A Dispatch From the Land of Tea Cakes

The tea cake is the madeleine of the American south. Like the madeleine it is a very basic, sugar, flour, butter, eggs concoction. It is the sort of thing our elders served when people came over in the afternoon. It’s simple and a bit dense, the sort of thing you’d dip into a cup of tea. Unlike the madeleine, the tea cake is a shape shifter. But more on that later.
sugar, flour, butter, eggs, salt, vanilla, baking soda

These are the ingredients. The eggs are sitting in warm water because I forgot to bring them to room temperature:

  • 1 1/2 cups sugar
  • 1 cup butter
  • 2 teaspoons vanilla
  • 3 eggs

–cream these ingredients and then add:

  • 4 1/2 cups flour
  • 1/2 teaspoon salt
  • 1 teaspoon soda

The dough will look like this:

An important thing to remember is that there is a lot of flour in this dough. It isn’t sticky. I think that’s why it’s so easy to roll out.

This is only half the dough the recipe made. I rolled the dough into two logs and put them in the fridge while I considered my next move. I decided I’d make little cakes, and put dough inside a mini- muffin tin. I sprinkled the dough with sugar.

Here’s the mini-muffin tin. And now, a confession. Although I liked these, they were not a hit with everyone in my house. My husband thought they were too dry. One son liked them a lot. Another son said they were just way too rich. He had a quarter of a cake and that was it for him. I left them in the kitchen at work, and they did disappear.  This might not be the best measure of yumminess.  Stale cheerios will disappear from that kitchen, if you are patient enough.

I began to think about the denseness problem, and had an inspiration. If I rolled the dough out very, very thin, maybe the cookies wouldn’t be so overwhelming. And then I remembered those farm animal cookie cutters, the ones I’ve never used because, well, I’ve always been too busy to use things like that. Or thought I was. But this summer — and the rest of my life — is going to be different. I’m using our stuff. But I digress.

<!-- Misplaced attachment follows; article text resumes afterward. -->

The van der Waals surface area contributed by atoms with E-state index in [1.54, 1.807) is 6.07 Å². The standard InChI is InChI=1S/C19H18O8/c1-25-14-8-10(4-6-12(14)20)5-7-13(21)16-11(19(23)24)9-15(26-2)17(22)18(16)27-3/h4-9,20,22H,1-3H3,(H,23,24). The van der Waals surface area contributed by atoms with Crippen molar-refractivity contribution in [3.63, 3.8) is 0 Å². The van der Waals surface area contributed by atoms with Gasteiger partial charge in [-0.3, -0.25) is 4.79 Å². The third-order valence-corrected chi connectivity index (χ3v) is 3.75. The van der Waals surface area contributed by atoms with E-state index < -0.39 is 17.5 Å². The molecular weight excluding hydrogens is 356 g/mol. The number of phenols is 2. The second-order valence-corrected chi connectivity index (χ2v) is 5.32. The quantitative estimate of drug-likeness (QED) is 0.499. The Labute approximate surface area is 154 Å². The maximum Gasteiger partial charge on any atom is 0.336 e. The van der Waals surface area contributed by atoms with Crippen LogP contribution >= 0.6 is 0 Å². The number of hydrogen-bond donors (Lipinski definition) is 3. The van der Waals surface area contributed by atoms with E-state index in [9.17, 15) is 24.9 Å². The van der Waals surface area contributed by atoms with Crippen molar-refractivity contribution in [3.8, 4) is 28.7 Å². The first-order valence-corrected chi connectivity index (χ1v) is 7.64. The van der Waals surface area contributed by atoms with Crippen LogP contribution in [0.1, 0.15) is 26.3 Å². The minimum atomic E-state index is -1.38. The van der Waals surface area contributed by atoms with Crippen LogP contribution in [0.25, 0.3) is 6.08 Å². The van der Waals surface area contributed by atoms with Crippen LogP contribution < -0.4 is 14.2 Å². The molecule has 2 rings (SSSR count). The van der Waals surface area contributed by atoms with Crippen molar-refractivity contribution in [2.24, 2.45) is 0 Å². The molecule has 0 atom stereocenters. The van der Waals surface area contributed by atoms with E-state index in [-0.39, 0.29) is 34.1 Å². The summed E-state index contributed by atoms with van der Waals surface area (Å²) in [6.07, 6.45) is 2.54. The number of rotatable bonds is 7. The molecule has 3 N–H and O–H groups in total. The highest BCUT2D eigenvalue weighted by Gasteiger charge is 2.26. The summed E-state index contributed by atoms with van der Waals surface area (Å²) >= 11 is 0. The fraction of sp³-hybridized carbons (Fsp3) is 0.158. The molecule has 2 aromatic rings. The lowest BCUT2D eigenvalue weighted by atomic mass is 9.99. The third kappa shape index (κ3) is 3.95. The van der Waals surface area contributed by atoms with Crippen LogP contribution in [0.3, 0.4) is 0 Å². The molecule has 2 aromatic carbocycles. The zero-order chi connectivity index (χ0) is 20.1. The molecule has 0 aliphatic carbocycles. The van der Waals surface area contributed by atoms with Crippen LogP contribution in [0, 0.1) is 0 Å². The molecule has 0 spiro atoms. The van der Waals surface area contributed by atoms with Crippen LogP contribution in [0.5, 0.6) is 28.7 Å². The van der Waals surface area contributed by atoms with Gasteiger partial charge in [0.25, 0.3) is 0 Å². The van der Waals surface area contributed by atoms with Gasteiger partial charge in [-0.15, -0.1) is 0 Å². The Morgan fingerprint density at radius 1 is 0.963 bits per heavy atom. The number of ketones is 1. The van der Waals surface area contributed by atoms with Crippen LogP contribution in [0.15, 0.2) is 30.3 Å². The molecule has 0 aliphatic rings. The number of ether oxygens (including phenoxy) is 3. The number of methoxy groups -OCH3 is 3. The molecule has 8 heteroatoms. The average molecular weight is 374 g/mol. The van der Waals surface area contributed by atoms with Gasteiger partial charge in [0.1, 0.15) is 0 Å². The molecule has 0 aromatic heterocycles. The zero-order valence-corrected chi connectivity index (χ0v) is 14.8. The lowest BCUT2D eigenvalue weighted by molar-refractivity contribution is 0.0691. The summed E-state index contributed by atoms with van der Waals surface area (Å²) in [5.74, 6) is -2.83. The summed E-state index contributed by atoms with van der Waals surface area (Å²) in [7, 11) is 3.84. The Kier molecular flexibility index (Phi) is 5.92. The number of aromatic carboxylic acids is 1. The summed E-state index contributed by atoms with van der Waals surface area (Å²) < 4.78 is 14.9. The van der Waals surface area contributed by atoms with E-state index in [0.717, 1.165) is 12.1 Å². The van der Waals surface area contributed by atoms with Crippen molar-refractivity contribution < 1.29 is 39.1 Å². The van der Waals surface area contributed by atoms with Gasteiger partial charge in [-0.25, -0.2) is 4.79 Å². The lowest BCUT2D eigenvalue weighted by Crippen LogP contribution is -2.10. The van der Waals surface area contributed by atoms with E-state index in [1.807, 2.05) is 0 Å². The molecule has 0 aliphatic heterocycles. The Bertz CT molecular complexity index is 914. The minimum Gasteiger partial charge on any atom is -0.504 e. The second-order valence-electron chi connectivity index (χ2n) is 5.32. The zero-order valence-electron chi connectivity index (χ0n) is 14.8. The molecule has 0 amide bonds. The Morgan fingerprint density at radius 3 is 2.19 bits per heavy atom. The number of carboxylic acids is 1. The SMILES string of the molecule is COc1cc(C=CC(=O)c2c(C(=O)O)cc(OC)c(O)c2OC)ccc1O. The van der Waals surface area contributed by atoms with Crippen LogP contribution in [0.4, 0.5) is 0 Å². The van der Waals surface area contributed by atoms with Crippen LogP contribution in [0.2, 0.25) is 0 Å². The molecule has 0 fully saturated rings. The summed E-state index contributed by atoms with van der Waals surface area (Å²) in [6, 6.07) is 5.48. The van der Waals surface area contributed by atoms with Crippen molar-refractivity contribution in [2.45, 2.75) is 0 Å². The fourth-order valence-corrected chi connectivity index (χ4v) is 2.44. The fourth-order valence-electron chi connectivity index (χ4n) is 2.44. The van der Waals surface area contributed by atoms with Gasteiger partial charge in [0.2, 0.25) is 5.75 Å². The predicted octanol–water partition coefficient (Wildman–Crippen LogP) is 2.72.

Here they are — cute huh? Animals.  I cooked these in a 325 degree oven for eight minutes, then took them out, turned the cookie sheet around and cooked them for another eight minutes. They’re done when they’re brown and smell really good.

Apples are nice too.

This is what I mean by the shape shifting properties of this dough. Roll it thin and cut it out with any cutter you like and it will be whatever you wish. How many things in life are like that?

Here are my family’s reactions:

  1. Husband: The thinner the better. (Not you, of course, just the dough. Your shape is perfect.)
  2. My youngest son: They’re good. I like the fat ones better, because you get more.
  3. One of my older sons: Good job mom. I’d like these in my lunch. They’re like chessmen cookies.
  4. Other son. Too busy talking on the phone with a friend to say much. Thumbs up.

Have a cookie, darlin':

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12 thoughts on “A Dispatch From the Land of Tea Cakes